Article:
The Doll - Jan Carew
Mr Brown lived near the center of town, but his small house had a garden. Mr Brown liked his garden very much. It had a lot of flowers and they were pretty in summer — red, blue and yellow. Mr Brown liked sitting there in the evenings and at weekends.
But he had to work, too, Mr Brown worked in an office. It wasn't near his house, so he often went to work on the bus. He came home on the bus, too.
Mr Brown was a lonely man. He didn't have many friends, and he didn't talk to many people. And so he was sad and often bored.
One very hot day, Mr Brown walked home. He didn't want to go on the bus that day. He wanted a walk in the warm sun. In one street there was a small shop. Mr Brown looked in the window.
There were very old things in the window, and Mr Brown liked old things. He went into the shop.
'Good afternoon,' said the man in the shop.
'Good afternoon,' said Mr Brown. 'Can I look round the shop?'
Mr Brown looked at the things in the shop. He saw an old doll with a sad face. It wasn't a pretty face, but Mr Brown liked it. The doll was a little old man with white hair and black clothes.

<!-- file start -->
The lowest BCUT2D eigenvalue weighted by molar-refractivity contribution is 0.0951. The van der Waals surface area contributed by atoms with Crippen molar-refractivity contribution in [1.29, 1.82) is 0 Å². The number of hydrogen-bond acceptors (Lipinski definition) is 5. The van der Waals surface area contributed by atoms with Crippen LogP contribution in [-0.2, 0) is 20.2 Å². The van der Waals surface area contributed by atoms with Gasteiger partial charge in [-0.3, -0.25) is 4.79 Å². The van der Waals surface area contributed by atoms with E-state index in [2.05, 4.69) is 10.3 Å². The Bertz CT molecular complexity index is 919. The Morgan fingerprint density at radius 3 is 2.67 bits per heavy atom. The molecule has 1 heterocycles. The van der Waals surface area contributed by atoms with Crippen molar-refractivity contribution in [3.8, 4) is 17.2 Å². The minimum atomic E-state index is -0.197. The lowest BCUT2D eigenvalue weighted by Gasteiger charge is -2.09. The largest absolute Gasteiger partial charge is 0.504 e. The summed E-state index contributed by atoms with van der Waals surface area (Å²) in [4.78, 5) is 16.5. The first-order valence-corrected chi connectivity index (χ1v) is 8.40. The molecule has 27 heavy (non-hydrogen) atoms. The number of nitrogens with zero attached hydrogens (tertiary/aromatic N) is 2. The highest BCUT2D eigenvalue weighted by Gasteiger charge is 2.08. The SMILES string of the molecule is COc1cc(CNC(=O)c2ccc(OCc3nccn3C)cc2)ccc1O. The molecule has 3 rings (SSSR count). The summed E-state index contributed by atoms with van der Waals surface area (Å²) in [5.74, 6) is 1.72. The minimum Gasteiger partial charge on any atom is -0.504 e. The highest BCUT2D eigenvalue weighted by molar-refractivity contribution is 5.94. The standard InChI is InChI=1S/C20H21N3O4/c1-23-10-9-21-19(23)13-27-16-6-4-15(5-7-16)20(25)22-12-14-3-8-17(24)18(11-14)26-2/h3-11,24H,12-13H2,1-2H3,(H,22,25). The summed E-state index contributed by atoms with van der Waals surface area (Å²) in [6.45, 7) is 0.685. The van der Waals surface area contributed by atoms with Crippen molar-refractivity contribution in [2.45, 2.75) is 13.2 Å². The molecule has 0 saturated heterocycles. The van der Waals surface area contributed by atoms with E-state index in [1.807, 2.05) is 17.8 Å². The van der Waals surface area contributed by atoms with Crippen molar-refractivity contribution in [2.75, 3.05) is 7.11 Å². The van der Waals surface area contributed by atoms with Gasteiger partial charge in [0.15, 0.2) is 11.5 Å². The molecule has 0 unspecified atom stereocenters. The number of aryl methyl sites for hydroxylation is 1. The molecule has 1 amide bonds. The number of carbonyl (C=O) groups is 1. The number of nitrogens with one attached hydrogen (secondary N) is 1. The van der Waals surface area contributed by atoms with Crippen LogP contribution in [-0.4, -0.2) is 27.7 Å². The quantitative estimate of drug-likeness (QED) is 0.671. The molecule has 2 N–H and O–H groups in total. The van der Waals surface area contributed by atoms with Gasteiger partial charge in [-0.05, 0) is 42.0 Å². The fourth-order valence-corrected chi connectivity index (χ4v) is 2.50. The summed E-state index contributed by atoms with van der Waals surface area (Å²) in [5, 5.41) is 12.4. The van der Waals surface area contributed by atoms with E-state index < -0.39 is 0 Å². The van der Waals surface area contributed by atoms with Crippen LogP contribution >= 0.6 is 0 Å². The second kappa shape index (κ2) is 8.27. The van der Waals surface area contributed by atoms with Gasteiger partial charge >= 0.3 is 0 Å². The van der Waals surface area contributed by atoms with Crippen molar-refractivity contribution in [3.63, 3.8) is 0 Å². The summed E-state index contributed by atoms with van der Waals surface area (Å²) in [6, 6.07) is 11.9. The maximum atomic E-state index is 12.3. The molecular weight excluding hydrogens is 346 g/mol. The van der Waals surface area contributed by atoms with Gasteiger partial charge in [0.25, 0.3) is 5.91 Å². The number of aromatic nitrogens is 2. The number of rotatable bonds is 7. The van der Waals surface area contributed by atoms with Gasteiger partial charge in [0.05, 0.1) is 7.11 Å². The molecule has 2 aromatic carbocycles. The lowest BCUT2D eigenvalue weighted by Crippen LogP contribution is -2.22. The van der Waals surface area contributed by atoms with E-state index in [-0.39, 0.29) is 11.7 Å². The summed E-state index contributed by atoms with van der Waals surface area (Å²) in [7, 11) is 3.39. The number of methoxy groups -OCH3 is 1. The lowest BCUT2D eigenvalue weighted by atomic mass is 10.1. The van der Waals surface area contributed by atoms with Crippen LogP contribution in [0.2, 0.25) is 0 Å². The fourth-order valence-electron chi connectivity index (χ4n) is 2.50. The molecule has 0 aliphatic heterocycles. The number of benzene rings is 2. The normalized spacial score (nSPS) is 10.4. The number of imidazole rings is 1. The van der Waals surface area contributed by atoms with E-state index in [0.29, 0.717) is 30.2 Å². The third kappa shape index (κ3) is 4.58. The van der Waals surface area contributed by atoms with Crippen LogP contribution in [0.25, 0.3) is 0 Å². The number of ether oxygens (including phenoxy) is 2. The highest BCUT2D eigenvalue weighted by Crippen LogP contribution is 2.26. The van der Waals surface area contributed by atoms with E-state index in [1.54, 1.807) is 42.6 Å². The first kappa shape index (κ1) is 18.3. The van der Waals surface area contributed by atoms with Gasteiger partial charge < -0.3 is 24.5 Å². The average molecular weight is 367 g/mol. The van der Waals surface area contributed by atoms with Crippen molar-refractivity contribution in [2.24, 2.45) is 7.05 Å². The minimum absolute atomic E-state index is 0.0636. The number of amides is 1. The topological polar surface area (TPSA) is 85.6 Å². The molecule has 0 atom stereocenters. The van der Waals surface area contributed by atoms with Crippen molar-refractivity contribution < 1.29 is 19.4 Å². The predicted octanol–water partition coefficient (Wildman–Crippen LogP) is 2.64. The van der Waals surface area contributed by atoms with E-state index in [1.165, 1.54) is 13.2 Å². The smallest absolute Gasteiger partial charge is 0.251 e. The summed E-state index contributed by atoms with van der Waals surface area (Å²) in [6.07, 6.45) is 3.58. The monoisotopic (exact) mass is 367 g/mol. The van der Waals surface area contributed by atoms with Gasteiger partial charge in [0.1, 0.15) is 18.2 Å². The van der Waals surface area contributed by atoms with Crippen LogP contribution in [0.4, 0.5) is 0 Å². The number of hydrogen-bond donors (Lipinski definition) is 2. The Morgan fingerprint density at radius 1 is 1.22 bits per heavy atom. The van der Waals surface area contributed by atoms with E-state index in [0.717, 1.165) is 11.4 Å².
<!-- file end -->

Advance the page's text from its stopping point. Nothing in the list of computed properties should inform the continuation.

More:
Mr Brown thought, 'Perhaps the doll is lonely, too.'
He asked, 'How much do you want for this old doll?'
The man thought. 'Oh, that. Three pounds,' he said.
Mr Brown wanted the doll. Why? He didn't know. But he wanted it. Three pounds was a lot of money for an old doll, but Mr Brown paid it. He went out with the doll in his hand.
He looked at its face. 'Is it smiling?' he wondered. 'No,' he thought. 'It's only a doll. He said to it, 'I'm going to take you home.'
The doll didn't answer — it was only a doll. So why did Mr Brown speak to it? Because he was lonely. He put it in his case with his papers from the office.
Mr Brown was tired now, so he got on the bus. The man came for Mr Brown's money and Mr Brown bought a ticket.
Suddenly, somebody on the bus spoke. 'Go away!' said the person. 'You stupid man. Go away!'
Everybody on the bus looked at Mr Brown. 'Did he say that?' they wondered.
The ticket man was angry with Mr Brown. 'Why did he say that?' he wondered. He gave Mr Brown a ticket and went away. He didn't like Mr Brown.